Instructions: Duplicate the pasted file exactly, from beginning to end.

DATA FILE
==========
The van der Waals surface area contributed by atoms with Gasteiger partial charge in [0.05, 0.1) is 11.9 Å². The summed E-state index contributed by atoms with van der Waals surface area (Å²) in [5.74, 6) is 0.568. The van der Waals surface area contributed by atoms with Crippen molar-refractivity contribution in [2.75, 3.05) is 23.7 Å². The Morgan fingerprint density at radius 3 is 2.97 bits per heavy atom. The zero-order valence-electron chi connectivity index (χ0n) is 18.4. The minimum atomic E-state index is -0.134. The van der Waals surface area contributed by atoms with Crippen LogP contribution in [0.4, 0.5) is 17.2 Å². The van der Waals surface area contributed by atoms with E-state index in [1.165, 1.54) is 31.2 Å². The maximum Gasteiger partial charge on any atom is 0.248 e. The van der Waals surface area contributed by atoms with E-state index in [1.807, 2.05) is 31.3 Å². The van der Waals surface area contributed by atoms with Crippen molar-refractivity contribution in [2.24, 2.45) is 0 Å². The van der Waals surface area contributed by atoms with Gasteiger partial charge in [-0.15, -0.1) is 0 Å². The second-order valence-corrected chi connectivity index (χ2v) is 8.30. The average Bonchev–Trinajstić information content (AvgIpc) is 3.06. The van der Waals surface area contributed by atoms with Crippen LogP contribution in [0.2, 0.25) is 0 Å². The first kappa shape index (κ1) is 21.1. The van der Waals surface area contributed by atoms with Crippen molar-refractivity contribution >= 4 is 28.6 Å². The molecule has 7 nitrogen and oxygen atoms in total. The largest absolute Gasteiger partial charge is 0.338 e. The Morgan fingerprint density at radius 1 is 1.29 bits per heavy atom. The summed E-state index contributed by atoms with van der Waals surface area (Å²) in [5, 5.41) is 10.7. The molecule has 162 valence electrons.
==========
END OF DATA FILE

The van der Waals surface area contributed by atoms with Gasteiger partial charge in [0.05, 0.1) is 11.9 Å². The summed E-state index contributed by atoms with van der Waals surface area (Å²) in [5.74, 6) is 0.568. The van der Waals surface area contributed by atoms with Crippen molar-refractivity contribution in [2.75, 3.05) is 23.7 Å². The Morgan fingerprint density at radius 3 is 2.97 bits per heavy atom. The zero-order valence-electron chi connectivity index (χ0n) is 18.4. The minimum atomic E-state index is -0.134. The van der Waals surface area contributed by atoms with Crippen LogP contribution in [0.4, 0.5) is 17.2 Å². The van der Waals surface area contributed by atoms with E-state index in [1.165, 1.54) is 31.2 Å². The maximum Gasteiger partial charge on any atom is 0.248 e. The van der Waals surface area contributed by atoms with E-state index in [1.807, 2.05) is 31.3 Å². The van der Waals surface area contributed by atoms with Crippen molar-refractivity contribution in [2.24, 2.45) is 0 Å². The van der Waals surface area contributed by atoms with Gasteiger partial charge in [-0.15, -0.1) is 0 Å². The second-order valence-corrected chi connectivity index (χ2v) is 8.30. The average Bonchev–Trinajstić information content (AvgIpc) is 3.06. The van der Waals surface area contributed by atoms with Crippen LogP contribution in [0.2, 0.25) is 0 Å². The first kappa shape index (κ1) is 21.1. The van der Waals surface area contributed by atoms with Crippen molar-refractivity contribution >= 4 is 28.6 Å². The molecule has 7 nitrogen and oxygen atoms in total. The largest absolute Gasteiger partial charge is 0.338 e. The Morgan fingerprint density at radius 1 is 1.29 bits per heavy atom. The summed E-state index contributed by atoms with van der Waals surface area (Å²) in [5, 5.41) is 10.7. The molecule has 162 valence electrons.